In implementing the routine for the CONTROL & SET-UP FUNCTIONS, once a command to control and set-up is determined (see FIG. 5), a determination of a digit number and first or second digit is made. If the digit is not between 0 and 9, a determination is made if a mode change command is being sent via the keyboard 22. If yes, a new mode is set.
After determination of the digits has been completed and it is determined that the digit was not a first or second digit, the third digit is obtained and combined with the other two digits to form a device number. Then a determination is made if it is a valid 3-digit device number. Then the IR generating and transmitting device circuitry 14 is set for the new device type for the current mode followed by clearing of all internal flags and setting of the control status to off.
A typical interface timing diagram is illustrated in FIG. 8 where it can be seen that the ˜STROBE signal is initially high and then goes low causing the BUSY signal to go high. Then a data valid check is made and if valid, the function or command is performed after which the BUSY signal goes low and then a strobe ˜ACK low signal is transmitted from the pin PC1 through the interface buffer circuit 54 and the interface connector 78 to the PDA 10.
From the foregoing description, it will be apparent that the IR generating and transmitting device 12 of the present invention as an adjunct incorporated into a PDA 10 enhances the value and use of a PDA. More specifically, it enables the PDA 10 to be used as a remote control for controlling IR controlled devices such as for example televisions, VCRs, garage door openers, IR controlled lighting systems, and other IR controlled devices on machines. Also it will be apparent from the foregoing description that modifications can be made to the IR generating and transmitting device 12 of the present invention without departing from the teachings of the invention. Accordingly, the scope of the invention is only to be limited as necessitated by the accompanying claims.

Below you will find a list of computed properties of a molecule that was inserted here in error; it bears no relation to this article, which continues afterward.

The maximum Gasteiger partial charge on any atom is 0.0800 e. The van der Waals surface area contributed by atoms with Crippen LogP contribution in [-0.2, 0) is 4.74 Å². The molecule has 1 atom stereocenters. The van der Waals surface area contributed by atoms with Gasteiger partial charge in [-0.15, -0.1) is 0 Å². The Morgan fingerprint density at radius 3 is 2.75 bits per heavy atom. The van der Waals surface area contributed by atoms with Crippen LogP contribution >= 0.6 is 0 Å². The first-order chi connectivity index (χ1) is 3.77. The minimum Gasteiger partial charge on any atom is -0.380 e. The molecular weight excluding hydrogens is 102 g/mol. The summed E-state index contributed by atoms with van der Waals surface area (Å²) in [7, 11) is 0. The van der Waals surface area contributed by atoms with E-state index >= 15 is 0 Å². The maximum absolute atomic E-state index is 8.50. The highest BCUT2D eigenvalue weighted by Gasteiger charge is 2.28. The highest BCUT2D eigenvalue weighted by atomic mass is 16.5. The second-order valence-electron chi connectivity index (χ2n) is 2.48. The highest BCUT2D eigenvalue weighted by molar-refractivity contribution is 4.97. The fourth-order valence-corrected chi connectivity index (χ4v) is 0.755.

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|U.S. Classification||710/72, 710/5, 710/13, 341/176, 710/62, 455/151.2, 710/100|
|International Classification||H04B10/114, H03J9/06, H04B1/20, G06F1/16, G06F15/02, H04B1/38, H03J1/00, H04Q9/00|
|Cooperative Classification||H03J1/0025, H04B10/114, G06F1/1632, G06F1/1626, G06F15/0225, H03J9/06, H04B1/38, H04B1/202, G06F1/1698|
|European Classification||G06F1/16P9P9, G06F1/16P6, H04B10/114, G06F1/16P3, H04B1/20B, G06F15/02D, H04B1/38, H03J9/06|
|Nov 16, 1998||AS||Assignment|
Owner name: BANK OF AMERICA NATIONAL TRUST AND SAVING ASSOCIAT
Free format text: ASSIGNMENT OF ASSIGNORS INTEREST;ASSIGNOR:UNIVERSAL ELECTRONICS, INC.;REEL/FRAME:009883/0135
Effective date: 19981002
|Jan 4, 2002||FPAY||Fee payment|
Year of fee payment: 4
|Jan 30, 2002||REMI||Maintenance fee reminder mailed|
|May 13, 2002||AS||Assignment|
Owner name: UNIVERSAL ELECTRONICS, INC., CALIFORNIA
Free format text: TERMINATION OF PATENT INTEREST;ASSIGNOR:BANK OF AMERICA, N.A., FORMERLY KNOWN AS BANK OF AMERICA NATIONAL TRUST AND SAVINGS ASSOCIATION;REEL/FRAME:012946/0907
Effective date: 20020507
|Jan 9, 2006||FPAY||Fee payment|
Year of fee payment: 8
|Jun 27, 2008||AS||Assignment|
Owner name: NISEL INVESTMENTS LIMITED LIABILITY COMPANY, DELAW
Free format text: ASSIGNMENT OF ASSIGNORS INTEREST;ASSIGNOR:UNIVERSAL ELECTRONICS INC.;REEL/FRAME:021164/0534
Effective date: 20080617
|Feb 8, 2010||REMI||Maintenance fee reminder mailed|
|Jul 7, 2010||LAPS||Lapse for failure to pay maintenance fees|
|Aug 24, 2010||FP||Expired due to failure to pay maintenance fee|
Effective date: 20100707